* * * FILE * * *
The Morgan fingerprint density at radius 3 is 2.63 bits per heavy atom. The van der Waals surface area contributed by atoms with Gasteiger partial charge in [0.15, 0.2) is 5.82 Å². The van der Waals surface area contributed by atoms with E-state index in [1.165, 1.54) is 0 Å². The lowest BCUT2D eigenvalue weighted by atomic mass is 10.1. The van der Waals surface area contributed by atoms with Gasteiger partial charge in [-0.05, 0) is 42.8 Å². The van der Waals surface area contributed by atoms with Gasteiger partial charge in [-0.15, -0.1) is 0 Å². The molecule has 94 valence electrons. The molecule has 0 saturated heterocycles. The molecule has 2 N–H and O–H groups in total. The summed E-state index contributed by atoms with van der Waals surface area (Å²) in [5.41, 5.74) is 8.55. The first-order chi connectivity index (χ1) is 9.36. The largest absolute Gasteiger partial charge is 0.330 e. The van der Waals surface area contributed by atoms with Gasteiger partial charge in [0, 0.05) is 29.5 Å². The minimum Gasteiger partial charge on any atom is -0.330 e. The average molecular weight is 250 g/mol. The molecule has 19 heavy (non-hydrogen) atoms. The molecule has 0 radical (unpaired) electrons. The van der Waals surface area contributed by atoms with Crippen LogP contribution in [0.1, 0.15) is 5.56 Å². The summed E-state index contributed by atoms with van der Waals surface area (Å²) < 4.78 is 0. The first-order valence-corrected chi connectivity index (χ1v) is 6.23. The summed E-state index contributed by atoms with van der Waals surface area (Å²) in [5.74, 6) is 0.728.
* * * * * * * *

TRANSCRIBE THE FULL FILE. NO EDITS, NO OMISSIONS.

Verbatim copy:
The Morgan fingerprint density at radius 3 is 2.63 bits per heavy atom. The van der Waals surface area contributed by atoms with Gasteiger partial charge in [0.15, 0.2) is 5.82 Å². The van der Waals surface area contributed by atoms with E-state index in [1.165, 1.54) is 0 Å². The lowest BCUT2D eigenvalue weighted by atomic mass is 10.1. The van der Waals surface area contributed by atoms with Gasteiger partial charge in [-0.05, 0) is 42.8 Å². The van der Waals surface area contributed by atoms with Gasteiger partial charge in [-0.15, -0.1) is 0 Å². The molecule has 94 valence electrons. The molecule has 0 saturated heterocycles. The molecule has 2 N–H and O–H groups in total. The summed E-state index contributed by atoms with van der Waals surface area (Å²) in [5.41, 5.74) is 8.55. The first-order chi connectivity index (χ1) is 9.36. The largest absolute Gasteiger partial charge is 0.330 e. The van der Waals surface area contributed by atoms with Gasteiger partial charge in [0, 0.05) is 29.5 Å². The minimum Gasteiger partial charge on any atom is -0.330 e. The average molecular weight is 250 g/mol. The molecule has 19 heavy (non-hydrogen) atoms. The molecule has 0 radical (unpaired) electrons. The van der Waals surface area contributed by atoms with Crippen LogP contribution in [0.1, 0.15) is 5.56 Å². The summed E-state index contributed by atoms with van der Waals surface area (Å²) < 4.78 is 0. The first-order valence-corrected chi connectivity index (χ1v) is 6.23. The summed E-state index contributed by atoms with van der Waals surface area (Å²) in [5.74, 6) is 0.728.